Last January, the World Bank group shared its economic growth forecast for the Philippines. In line with last year’s boost, the Philippine economy is expected to grow by 6.5% in 2015.
The Philippine government, however, has higher expectations for the country’s economic trajectory, predicting an economic growth of 7% to 8% for 2015 and 2016. But the government’s overly optimistic projections have often missed the mark.
If the Philippines succeeds, the archipelago will be behind Myanmar (8.5%), Cambodia (6.9%) and Timor-Leste (6.8%), but will have a stronger economic growth when compared to Laos (6.4%), Vietnam (6%), Indonesia, Malaysia and Thailand.
While this is a great momentum for the Philippines economy, the World Bank warns that such economic growth will be dependent on the government’s ability to remain committed to its spending plans. Last year, overall government expenses were 13% lower than anticipated. This is a recurrent problem that has a negative impact on the economy.
In order to keep the economic growth above 6%, public spending must increase. The government agencies must improve their capacity to spend as it will ultimately result in general growth as well as poverty reduction.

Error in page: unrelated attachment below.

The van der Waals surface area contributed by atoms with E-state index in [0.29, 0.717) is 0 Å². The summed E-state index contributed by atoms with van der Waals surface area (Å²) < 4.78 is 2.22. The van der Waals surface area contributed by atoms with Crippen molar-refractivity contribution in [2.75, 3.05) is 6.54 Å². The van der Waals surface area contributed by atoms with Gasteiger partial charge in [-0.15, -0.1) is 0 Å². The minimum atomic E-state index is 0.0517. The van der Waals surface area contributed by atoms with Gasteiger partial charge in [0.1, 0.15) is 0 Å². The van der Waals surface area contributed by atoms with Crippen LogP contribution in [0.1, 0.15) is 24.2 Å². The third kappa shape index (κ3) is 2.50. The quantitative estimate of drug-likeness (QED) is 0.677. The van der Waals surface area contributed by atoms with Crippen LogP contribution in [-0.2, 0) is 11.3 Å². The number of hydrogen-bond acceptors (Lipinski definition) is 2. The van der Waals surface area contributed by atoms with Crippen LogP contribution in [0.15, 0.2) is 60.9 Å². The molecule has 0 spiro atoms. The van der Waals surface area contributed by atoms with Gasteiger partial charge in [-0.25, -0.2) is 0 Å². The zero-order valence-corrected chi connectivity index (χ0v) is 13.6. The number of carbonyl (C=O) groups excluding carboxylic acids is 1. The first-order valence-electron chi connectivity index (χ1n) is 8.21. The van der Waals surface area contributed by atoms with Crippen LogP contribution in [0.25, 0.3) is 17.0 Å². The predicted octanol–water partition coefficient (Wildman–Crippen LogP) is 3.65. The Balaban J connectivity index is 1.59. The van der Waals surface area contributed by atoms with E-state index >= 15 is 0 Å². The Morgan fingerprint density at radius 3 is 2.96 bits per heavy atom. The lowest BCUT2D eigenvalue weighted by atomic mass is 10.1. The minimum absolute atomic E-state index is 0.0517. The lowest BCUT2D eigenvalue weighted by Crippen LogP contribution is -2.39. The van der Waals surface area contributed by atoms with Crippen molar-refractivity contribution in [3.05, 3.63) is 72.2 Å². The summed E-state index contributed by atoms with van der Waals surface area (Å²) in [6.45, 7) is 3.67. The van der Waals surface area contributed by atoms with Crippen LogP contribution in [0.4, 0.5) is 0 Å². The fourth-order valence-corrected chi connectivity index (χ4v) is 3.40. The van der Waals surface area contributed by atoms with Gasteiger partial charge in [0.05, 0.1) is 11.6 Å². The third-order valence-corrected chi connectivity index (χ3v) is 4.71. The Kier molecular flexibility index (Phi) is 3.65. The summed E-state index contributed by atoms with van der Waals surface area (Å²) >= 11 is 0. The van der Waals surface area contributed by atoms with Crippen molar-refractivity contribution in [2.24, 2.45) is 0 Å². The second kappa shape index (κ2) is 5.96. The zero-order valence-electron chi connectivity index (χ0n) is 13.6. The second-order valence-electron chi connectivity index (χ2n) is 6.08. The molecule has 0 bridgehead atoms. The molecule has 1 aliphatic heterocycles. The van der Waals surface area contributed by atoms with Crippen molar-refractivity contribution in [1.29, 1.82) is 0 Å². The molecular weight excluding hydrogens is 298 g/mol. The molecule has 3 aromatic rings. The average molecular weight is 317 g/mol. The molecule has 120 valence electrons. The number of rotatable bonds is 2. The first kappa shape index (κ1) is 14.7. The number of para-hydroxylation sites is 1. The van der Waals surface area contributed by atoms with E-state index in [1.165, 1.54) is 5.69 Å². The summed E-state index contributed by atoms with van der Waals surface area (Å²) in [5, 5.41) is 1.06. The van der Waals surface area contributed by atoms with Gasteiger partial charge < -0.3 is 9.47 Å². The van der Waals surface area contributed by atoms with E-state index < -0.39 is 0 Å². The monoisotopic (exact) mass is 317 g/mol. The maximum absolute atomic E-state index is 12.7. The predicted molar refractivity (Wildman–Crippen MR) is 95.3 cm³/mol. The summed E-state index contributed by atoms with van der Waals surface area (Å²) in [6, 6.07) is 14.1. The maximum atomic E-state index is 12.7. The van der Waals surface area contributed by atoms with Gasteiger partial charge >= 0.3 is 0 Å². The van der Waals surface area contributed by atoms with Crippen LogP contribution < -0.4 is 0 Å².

The usual risks that the Philippines are facing and that might negatively impact their economy are well known and must be improved:
Government does not follow its plan due to delays in planned execution of budget
Delays in investment
Lack of infrastructure
The Philippine government has recently identified the specific industries where increased public investment and private investment will be key to achieve to achieving inclusive economic growth: infrastructure, Business Process Outsourcing, education and health. This is in addition to a sustained inflow of remittances from Overseas Foreign Workers.
But such ambitious goals will have to be accompanied by major reforms, such as the simplification of the business registration process or structural tax reforms.
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